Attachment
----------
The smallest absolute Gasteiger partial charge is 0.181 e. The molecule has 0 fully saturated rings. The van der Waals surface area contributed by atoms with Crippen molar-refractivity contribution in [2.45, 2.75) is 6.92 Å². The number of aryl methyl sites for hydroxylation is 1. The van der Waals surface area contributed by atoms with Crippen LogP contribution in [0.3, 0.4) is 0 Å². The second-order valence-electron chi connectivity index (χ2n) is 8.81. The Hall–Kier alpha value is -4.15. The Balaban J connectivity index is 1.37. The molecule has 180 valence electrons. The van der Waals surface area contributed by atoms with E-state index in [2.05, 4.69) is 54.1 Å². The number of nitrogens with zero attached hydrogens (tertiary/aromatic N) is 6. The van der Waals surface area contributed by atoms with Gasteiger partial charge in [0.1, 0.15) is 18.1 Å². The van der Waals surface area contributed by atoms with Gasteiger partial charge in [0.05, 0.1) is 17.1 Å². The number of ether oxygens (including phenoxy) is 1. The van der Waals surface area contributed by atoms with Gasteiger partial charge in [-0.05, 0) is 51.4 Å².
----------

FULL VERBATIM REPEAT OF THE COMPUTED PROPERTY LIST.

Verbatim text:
The smallest absolute Gasteiger partial charge is 0.181 e. The molecule has 0 fully saturated rings. The van der Waals surface area contributed by atoms with Crippen molar-refractivity contribution in [2.45, 2.75) is 6.92 Å². The number of aryl methyl sites for hydroxylation is 1. The van der Waals surface area contributed by atoms with Crippen LogP contribution in [0.3, 0.4) is 0 Å². The second-order valence-electron chi connectivity index (χ2n) is 8.81. The Hall–Kier alpha value is -4.15. The Balaban J connectivity index is 1.37. The molecule has 180 valence electrons. The van der Waals surface area contributed by atoms with E-state index in [2.05, 4.69) is 54.1 Å². The number of nitrogens with zero attached hydrogens (tertiary/aromatic N) is 6. The van der Waals surface area contributed by atoms with Gasteiger partial charge in [0.1, 0.15) is 18.1 Å². The van der Waals surface area contributed by atoms with Gasteiger partial charge in [0.05, 0.1) is 17.1 Å². The number of ether oxygens (including phenoxy) is 1. The van der Waals surface area contributed by atoms with Gasteiger partial charge in [-0.05, 0) is 51.4 Å².